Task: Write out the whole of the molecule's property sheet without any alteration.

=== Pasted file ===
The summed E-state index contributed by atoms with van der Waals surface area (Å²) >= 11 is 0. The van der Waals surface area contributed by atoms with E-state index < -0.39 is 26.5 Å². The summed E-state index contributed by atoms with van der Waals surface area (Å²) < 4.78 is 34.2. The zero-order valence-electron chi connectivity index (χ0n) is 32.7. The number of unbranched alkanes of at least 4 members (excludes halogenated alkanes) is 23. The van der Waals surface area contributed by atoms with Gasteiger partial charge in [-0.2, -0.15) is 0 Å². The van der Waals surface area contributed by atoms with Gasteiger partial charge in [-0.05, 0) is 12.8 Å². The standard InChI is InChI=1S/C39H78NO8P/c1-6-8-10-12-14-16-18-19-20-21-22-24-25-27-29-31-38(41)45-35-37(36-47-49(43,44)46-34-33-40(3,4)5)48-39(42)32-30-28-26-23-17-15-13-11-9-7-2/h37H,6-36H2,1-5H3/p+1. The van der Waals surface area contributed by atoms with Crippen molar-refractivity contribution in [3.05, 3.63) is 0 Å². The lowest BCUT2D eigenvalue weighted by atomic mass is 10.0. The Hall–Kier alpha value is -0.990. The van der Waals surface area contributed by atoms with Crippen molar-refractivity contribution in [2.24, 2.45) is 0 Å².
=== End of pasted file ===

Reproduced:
The summed E-state index contributed by atoms with van der Waals surface area (Å²) >= 11 is 0. The van der Waals surface area contributed by atoms with E-state index < -0.39 is 26.5 Å². The summed E-state index contributed by atoms with van der Waals surface area (Å²) < 4.78 is 34.2. The zero-order valence-electron chi connectivity index (χ0n) is 32.7. The number of unbranched alkanes of at least 4 members (excludes halogenated alkanes) is 23. The van der Waals surface area contributed by atoms with Gasteiger partial charge in [-0.2, -0.15) is 0 Å². The van der Waals surface area contributed by atoms with Gasteiger partial charge in [-0.05, 0) is 12.8 Å². The standard InChI is InChI=1S/C39H78NO8P/c1-6-8-10-12-14-16-18-19-20-21-22-24-25-27-29-31-38(41)45-35-37(36-47-49(43,44)46-34-33-40(3,4)5)48-39(42)32-30-28-26-23-17-15-13-11-9-7-2/h37H,6-36H2,1-5H3/p+1. The van der Waals surface area contributed by atoms with Crippen molar-refractivity contribution in [3.05, 3.63) is 0 Å². The lowest BCUT2D eigenvalue weighted by atomic mass is 10.0. The Hall–Kier alpha value is -0.990. The van der Waals surface area contributed by atoms with Crippen molar-refractivity contribution in [2.24, 2.45) is 0 Å².